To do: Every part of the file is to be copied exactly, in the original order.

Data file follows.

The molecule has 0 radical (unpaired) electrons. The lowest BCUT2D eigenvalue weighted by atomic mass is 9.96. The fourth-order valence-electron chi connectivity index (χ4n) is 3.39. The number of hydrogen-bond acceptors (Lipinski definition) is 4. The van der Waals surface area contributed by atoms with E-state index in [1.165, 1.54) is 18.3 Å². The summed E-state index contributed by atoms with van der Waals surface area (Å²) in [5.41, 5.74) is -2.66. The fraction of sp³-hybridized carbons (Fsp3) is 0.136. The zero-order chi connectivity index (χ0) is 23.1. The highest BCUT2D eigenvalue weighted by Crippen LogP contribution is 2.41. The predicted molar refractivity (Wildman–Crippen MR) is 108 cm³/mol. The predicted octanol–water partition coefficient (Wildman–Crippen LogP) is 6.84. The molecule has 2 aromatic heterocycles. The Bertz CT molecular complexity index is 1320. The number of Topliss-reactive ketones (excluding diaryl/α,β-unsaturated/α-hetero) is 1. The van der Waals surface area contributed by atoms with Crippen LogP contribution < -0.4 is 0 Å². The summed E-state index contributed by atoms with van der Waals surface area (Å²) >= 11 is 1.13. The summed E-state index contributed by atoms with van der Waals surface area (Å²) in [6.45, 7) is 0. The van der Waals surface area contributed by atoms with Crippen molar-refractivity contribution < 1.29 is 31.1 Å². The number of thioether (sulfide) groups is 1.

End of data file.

The molecule has 0 radical (unpaired) electrons. The lowest BCUT2D eigenvalue weighted by atomic mass is 9.96. The fourth-order valence-electron chi connectivity index (χ4n) is 3.39. The number of hydrogen-bond acceptors (Lipinski definition) is 4. The van der Waals surface area contributed by atoms with E-state index in [1.165, 1.54) is 18.3 Å². The summed E-state index contributed by atoms with van der Waals surface area (Å²) in [5.41, 5.74) is -2.66. The fraction of sp³-hybridized carbons (Fsp3) is 0.136. The zero-order chi connectivity index (χ0) is 23.1. The highest BCUT2D eigenvalue weighted by Crippen LogP contribution is 2.41. The predicted molar refractivity (Wildman–Crippen MR) is 108 cm³/mol. The predicted octanol–water partition coefficient (Wildman–Crippen LogP) is 6.84. The molecule has 2 aromatic heterocycles. The Bertz CT molecular complexity index is 1320. The number of Topliss-reactive ketones (excluding diaryl/α,β-unsaturated/α-hetero) is 1. The van der Waals surface area contributed by atoms with Crippen LogP contribution < -0.4 is 0 Å². The summed E-state index contributed by atoms with van der Waals surface area (Å²) >= 11 is 1.13. The summed E-state index contributed by atoms with van der Waals surface area (Å²) in [6.45, 7) is 0. The van der Waals surface area contributed by atoms with Crippen molar-refractivity contribution < 1.29 is 31.1 Å². The number of thioether (sulfide) groups is 1.